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First time car insurance

First car insurance for new drivers

What new drivers need to know about getting their first car insurance policy

With your new driving licence in hand, you’ll probably be raring to get behind the wheel. Along with buying a car, getting car insurance is an essential part of starting to drive. As insurance for new drivers is generally more expensive, it’s always good to shop around for the best quotes. Here are our suggestions for buying your first policy and our top tips for reducing the price of your premium moving forward.

Fist time car insurance

Buying car insurance for the first time

There are lots of different options available when buying car insurance and some of the options available may seem a little confusing. First things first, why not weigh-up how and when you plan on using your car and then look at quotes based only on that information. As a starting point, you’ll need to decide on either third party, fully comprehensive or third party, fire and theft (TPFT). You can read more about these in our article about the different types of car insurance and to make things as clear and straightforward as possible, check out our car insurance jargon buster too.

There are different things an insurer will look at before deciding on your first premium, including:

  • How often you use the car.
  • The number of people using the car
  • Where you park it at night.
  • Credit scores.
  • Your age, profession and where you live. 
  • The age, size, engine, value and model of the car. 

Up to 20% of new or young drivers are involved in an accident within a year of getting their licence. This is part of the reason why new drivers usually end up paying more than an experienced driver.

What's more, no matter who you choose to insure you car with, you'll also be charged a compulsory Insurance Premium Tax (IPT). The rate of IPT added is a percentage of your premium (currently 12%, June 2017). So in monetary terms, first time drivers are often hit the hardest because they're already paying higher prices for their premium.

What cars are the cheapest to insure for first time drivers? 

You might find yourself paying high premiums for your first car, but the model can make a difference. There are certain types of cars you should avoid if you want to lower your premiums.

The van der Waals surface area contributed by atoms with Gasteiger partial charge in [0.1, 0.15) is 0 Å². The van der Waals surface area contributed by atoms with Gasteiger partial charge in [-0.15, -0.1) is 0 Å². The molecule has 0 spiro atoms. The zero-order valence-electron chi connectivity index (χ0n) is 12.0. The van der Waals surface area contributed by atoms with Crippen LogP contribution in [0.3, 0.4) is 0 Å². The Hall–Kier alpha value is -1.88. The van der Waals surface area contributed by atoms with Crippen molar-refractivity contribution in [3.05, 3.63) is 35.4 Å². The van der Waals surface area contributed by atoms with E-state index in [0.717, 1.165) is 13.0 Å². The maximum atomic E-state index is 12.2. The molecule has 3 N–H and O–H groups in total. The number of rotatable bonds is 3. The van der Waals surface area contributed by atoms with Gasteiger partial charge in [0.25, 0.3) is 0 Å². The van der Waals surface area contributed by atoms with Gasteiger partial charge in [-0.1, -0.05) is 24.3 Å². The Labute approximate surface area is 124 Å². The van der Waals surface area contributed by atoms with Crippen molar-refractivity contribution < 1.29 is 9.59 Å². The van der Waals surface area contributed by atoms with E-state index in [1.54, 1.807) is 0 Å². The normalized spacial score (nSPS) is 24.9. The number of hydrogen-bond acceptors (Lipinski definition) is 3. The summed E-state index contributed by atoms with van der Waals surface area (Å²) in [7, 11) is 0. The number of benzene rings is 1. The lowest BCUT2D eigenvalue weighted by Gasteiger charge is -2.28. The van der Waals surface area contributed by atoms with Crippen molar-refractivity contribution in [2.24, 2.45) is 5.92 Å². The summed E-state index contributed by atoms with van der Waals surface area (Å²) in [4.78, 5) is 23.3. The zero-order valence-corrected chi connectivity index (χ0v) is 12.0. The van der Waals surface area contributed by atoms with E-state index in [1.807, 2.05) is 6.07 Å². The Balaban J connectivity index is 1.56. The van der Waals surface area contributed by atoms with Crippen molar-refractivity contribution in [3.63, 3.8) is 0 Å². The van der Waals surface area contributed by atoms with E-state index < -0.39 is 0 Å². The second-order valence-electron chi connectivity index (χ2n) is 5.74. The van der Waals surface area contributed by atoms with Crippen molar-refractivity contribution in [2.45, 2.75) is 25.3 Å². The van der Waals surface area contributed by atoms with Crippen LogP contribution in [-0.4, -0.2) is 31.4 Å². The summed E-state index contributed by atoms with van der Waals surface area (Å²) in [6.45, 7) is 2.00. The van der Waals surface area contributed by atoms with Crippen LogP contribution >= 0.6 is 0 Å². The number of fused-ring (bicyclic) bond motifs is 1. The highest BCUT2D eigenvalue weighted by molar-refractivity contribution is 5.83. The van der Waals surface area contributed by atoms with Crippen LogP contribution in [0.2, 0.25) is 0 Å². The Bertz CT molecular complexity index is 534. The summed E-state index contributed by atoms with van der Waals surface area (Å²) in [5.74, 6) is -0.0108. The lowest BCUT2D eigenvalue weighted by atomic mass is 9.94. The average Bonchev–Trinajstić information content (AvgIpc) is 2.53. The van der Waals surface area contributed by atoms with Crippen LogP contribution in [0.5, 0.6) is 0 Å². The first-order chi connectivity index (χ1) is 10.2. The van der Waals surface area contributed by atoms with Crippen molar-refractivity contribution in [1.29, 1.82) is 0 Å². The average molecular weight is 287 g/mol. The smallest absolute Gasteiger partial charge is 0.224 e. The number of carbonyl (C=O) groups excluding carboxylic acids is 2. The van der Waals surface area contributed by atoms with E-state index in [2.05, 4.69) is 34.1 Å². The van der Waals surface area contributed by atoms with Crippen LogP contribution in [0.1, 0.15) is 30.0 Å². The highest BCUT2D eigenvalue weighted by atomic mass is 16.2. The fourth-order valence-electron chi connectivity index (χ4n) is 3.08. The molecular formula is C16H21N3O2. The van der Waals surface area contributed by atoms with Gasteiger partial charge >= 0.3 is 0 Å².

Imported, modified and cars with big engines will see your premiums rocket. They tend to be faster and are suited to more skilled drivers, and they're usually more expensive to repair.

You can check what insurance group your potential new car belongs to before you even test drive it. This will let you see how the cost of running it measures up against your income.

First time driver insurance tips

There are a few things you can do to keep your insurance costs down. In the long term building up your no claims bonus can help lower your premiums and some insurers may offer a discount for installing a dash cam.

Another option is to buy black box insurance (also known as telematics insurance) which gathers information which is used to work out how safely you drive. If you're a safe driver, you could see a discount on your car insurance premium at your renewal.

It's also worth bearing in mind that the cost of your car insurance could be lowered by paying for the policy in one lump sum, rather than monthly installments. By paying yearly, you could save as much as 11% so if you have the funds available, this might be a good option.

Is it cheaper to be a named driver?

Purposely switching a main and additional driver on an insurance policy to get cheaper rates is known as fronting and should be avoided at all costs – it’s against the law.

However, there are certain scenarios where being a named driver might be a more appropriate option. For example, if you don’t have your own car you might plan to use your parent’s vehicle every now and again. This won’t necessarily make the premium cheaper, but it’s cheaper than getting your own cover.

If you do own a car and are the named main driver, you can add a named (or additional) driver to the policy. It could cost you less but that will depend on who (age, driving history, etc.) the other person is. It's also worth remembering that there’ll usually be a mid-term adjustment fee involved to amend a policy mid-term so you might want to factor this in too.

Take a look at our page for more information on the different types of insurance available or to get an online insurance quote, check out our car insurance page. We've also got a few top tips on getting cheaper car insurance for young drivers.

Car insurance for £165 or less

That's what 10% of our new customers pay*

* Survey of new business sales from TheAA.com, Mar 2017 to May 2017. Prices based on comprehensive cover only.